My favorite vintage coach took up residence in my neighborhood well over a year ago, and we still walk by it every few days. And clearly someone inside has made it their residence, including a little chimney that appears during the winter season. Got to stay warm.
I used to really want one of these in my younger days, before I realized that it was too big for where we like to go. So I’ll just admire it as we amble by, and imagine all the places it’s been in its long life. Was it a Greyhound bus? Or Trailways? Or one of the many other operators back then? The PD-4104, rightfully called “The Most Dominant and Influential Bus Ever” in Jim Brophy’s excellent Bus Stop Classic, was also extremely well built, so it’s not surprising folks are still using them, one way or another.
Let’s get my only gripe out of the way first: I’m not a fan of the driver’s door that was cut in as part of this conversion.
It defaces the very nicely-styled driver’s window, one the best details of this handsome bus. The short story is that the PD-4104 completely revolutionized the highway coach market when it arrived in 1953, with its air suspension, advanced styling, light weight monocoque body, and its exclusive 6-71 Detroit Diesel engine, which was lighter and more powerful than the competition. Every other coach instantly looked old-fashioned and obsolete.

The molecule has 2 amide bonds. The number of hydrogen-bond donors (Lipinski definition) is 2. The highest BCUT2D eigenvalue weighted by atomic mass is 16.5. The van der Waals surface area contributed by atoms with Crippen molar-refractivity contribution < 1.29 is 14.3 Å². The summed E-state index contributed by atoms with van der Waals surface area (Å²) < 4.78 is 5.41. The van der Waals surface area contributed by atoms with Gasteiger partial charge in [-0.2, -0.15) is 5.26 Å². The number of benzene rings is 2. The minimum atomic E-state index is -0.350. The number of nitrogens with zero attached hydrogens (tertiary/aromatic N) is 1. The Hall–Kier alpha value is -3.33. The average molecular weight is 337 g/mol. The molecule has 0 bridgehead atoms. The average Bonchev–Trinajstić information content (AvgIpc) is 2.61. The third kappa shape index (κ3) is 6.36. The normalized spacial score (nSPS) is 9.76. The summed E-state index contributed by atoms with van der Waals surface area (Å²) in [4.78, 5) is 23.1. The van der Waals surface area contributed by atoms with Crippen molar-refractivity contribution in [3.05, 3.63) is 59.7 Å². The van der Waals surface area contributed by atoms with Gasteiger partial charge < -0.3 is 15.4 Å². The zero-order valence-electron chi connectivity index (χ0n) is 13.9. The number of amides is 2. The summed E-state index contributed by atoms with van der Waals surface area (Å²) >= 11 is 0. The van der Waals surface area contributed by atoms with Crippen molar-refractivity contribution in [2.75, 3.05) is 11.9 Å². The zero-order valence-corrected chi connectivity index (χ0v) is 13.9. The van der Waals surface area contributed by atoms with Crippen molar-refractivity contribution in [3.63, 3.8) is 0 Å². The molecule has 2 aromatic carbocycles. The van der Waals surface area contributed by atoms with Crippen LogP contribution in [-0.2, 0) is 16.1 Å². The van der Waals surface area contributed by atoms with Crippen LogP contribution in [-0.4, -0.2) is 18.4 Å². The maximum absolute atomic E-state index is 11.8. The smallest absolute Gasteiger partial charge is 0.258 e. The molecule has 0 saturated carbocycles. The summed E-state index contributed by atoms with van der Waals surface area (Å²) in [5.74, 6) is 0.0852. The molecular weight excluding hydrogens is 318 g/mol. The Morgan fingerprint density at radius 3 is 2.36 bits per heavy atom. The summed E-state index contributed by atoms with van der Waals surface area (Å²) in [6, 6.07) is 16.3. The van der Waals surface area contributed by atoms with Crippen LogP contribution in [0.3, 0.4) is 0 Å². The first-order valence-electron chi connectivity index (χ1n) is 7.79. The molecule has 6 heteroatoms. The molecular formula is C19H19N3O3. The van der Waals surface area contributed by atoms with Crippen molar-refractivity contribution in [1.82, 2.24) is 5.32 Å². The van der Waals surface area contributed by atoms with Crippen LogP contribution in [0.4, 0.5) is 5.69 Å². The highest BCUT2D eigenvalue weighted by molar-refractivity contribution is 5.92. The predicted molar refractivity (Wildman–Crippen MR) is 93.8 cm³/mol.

And of course, it spawned the legendary Greyhound PD-4510 Scenicruiser, which obviously was essentially a lengthened PD-4104 with a lowered front section and raised rear. That led to some structural issues, and unlike the absolutely unblemished reputation of the 4101, the Scenicruiser had a rather rough start in its early days.
It’s very common to have the design of the Scenicruiser be attributed to Raymond Loewy, when stylistically it’s really just a chopped and stretched 4104. Loewy did design a couple of concepts for it, but the final version is essentially all GM Design.
These shots were taken last winter. The stove pipe came down in the spring, and has recently sprouted again.
Sadly this conversion eliminated all of the original windows. Oh well. I’ve seen some fine conversions that eliminated one, or maybe two, but not usually all of them. Not exactly very handsome anymore.
The gracefully curved rear window is gone too. Only the fluted lower body is mostly intact.
This is why I know what year it is. And that makes it the last year of its run, as the 4106 replaced it in 1961. We’ve yet to do a post on that, but it was essentially an updated 4104 with the new 8V-71 engine, which made it zippier, and also allowed the air conditioning to be run directly from the engine, instead of its own small pony engine in the 4104. The 6-71 didn’t have enough power to run the a/c directly and still maintain highway speeds.
Speaking of, this bus still has the original engine and four-speed manual transmission, as I did see it being driven off one day. It’s been a long time since I heard (and saw) a 6-71 and manual transmission bus take off. It’s not exactly a pretty sight, inasmuch as these buses were quite modestly powered with all of 210 hp on tap, and not a very low-geared first gear. Lots of noise, a fair bit of smoke, and a slow take-off. And then of course a substantial gap in acceleration, as the operator double-clutches into the non-syncro second gear. And then another bit of thrust…and so on…
But eventually these buses did make it up to 60+ mph. It’s just that the time to get there was measured in minutes, not seconds.